Education in Bolivia
Bolivia – education
Bolivia’s public school has since 1968 consisted of an eight-year compulsory primary school (a five-year primary school and a three-year secondary school) as well as a four-year secondary school in two stages. Four out of five children of compulsory school age go to primary school; only every fourth continues in addition. Students in higher education are significantly recruited from the private schools, which make up 11-14% of the schools at all levels. After independence in 1825, the educations came under public control. Simón Bolívarsgoal was education for all, but it was not until 1872 that basic education was made compulsory and free by law. However, the law was not put into practice because there was a lack of schools and teachers. In the 1930’s, the first schools for children of the Native American rural population were established in the countryside, but despite strong expansion since the 1950’s, a stark disparity between city and country still exists. General literacy has improved significantly since the 1960’s; However, 15% of the male and almost 30% of the female adult population are still illiterate.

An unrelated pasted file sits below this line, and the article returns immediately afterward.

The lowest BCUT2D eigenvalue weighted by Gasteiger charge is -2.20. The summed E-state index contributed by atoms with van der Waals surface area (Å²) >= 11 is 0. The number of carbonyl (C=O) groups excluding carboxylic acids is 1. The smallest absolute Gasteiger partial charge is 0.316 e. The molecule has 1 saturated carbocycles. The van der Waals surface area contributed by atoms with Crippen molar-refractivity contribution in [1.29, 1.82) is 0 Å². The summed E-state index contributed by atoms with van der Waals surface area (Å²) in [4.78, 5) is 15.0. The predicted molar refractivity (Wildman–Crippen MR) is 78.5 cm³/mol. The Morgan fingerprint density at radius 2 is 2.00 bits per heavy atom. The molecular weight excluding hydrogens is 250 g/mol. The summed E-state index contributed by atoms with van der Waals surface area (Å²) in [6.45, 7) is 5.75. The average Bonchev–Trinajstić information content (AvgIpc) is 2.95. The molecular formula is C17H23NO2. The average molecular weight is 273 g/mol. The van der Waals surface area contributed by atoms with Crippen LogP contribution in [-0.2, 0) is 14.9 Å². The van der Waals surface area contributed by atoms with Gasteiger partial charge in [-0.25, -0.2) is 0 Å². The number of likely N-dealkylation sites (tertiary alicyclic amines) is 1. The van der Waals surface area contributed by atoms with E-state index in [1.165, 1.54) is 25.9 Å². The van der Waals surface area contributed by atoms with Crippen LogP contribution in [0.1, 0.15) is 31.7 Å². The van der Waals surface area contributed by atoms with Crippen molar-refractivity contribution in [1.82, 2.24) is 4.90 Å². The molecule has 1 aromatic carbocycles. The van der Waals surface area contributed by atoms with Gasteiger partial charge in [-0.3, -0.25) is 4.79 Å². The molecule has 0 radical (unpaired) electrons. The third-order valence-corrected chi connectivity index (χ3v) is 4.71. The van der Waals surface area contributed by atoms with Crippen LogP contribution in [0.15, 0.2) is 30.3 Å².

The eight state universities are located in each of the district capitals, except Pando. The oldest (grdl. 1624) is in Sucre; the largest, San Andrés (grdl. 1830), in La Paz, which also houses a private Catholic university of more recent origin (1966). Bolivia has a few more private universities.
OFFICIAL NAME: Bolivia
CAPITAL CITY: Sucre, La Paz (seat of government)
POPULATION: 8,990,000 (Source: COUNTRYaah)
AREA: 1,080,000 km²
OFFICIAL LANGUAGE (S): spansk, quechua, aymará
RELIGION: Catholics 88%, Protestants 9%, others 3%
CURRENCY CODE: BOB
ENGLISH NAME: Bolivia
POPULATION COMPOSITION: quechua 30%, aymará 25%, mestizer 30%, hvide 15%
GDP PER residents: $ 1061 (2007)
LIFE EXPECTANCY: men 63 years, women 67 years (2007)
INDEX OF LIVING CONDITIONS, HDI: 0.692
INDEX OF LIVING CONDITIONS, POSITION: 115
INTERNET DOMAIN NAME: .bo
Bolivia is a Republic of South America. The state is named after the great South American freedom hero Simón Bolívar. Bolivia is a large, sparsely populated country, one of the poorest and most isolated in Latin America. Bolivia originally had access to the Pacific Ocean, but wars with neighboring countries have halved the area since independence in 1825. After World War II, the country has for long periods been characterized by political unrest and chaotic economy.
- AbbreviationFinder.org: Find two-letter abbreviation for each independent country and territory, such as BO which stands for Bolivia.